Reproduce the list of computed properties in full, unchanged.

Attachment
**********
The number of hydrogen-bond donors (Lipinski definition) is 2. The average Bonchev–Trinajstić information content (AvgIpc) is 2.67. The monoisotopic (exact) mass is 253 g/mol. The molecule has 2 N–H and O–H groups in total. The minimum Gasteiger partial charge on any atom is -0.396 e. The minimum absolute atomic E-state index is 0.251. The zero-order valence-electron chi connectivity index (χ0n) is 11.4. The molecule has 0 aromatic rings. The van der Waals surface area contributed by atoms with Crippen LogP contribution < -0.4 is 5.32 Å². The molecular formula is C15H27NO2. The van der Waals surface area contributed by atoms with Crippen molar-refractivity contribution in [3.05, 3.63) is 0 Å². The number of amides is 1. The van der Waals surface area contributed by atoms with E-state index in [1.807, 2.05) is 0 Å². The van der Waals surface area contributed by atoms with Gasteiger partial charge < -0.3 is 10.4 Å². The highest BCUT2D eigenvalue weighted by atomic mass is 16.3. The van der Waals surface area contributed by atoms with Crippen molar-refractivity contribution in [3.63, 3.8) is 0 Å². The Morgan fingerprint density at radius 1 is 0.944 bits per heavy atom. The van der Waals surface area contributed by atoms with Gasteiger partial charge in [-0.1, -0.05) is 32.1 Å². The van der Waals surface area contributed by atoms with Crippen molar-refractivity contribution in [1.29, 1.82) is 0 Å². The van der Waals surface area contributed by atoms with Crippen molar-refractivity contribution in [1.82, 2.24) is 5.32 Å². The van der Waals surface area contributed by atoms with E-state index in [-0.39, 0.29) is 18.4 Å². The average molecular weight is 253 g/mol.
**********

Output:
The number of hydrogen-bond donors (Lipinski definition) is 2. The average Bonchev–Trinajstić information content (AvgIpc) is 2.67. The monoisotopic (exact) mass is 253 g/mol. The molecule has 2 N–H and O–H groups in total. The minimum Gasteiger partial charge on any atom is -0.396 e. The minimum absolute atomic E-state index is 0.251. The zero-order valence-electron chi connectivity index (χ0n) is 11.4. The molecule has 0 aromatic rings. The van der Waals surface area contributed by atoms with Crippen LogP contribution < -0.4 is 5.32 Å². The molecular formula is C15H27NO2. The van der Waals surface area contributed by atoms with Crippen molar-refractivity contribution in [3.05, 3.63) is 0 Å². The number of amides is 1. The van der Waals surface area contributed by atoms with E-state index in [1.807, 2.05) is 0 Å². The van der Waals surface area contributed by atoms with Gasteiger partial charge < -0.3 is 10.4 Å². The highest BCUT2D eigenvalue weighted by atomic mass is 16.3. The van der Waals surface area contributed by atoms with Crippen molar-refractivity contribution in [3.63, 3.8) is 0 Å². The Morgan fingerprint density at radius 1 is 0.944 bits per heavy atom. The van der Waals surface area contributed by atoms with Gasteiger partial charge in [-0.1, -0.05) is 32.1 Å². The van der Waals surface area contributed by atoms with Crippen molar-refractivity contribution in [1.29, 1.82) is 0 Å². The van der Waals surface area contributed by atoms with Crippen molar-refractivity contribution in [1.82, 2.24) is 5.32 Å². The van der Waals surface area contributed by atoms with E-state index in [-0.39, 0.29) is 18.4 Å². The average molecular weight is 253 g/mol.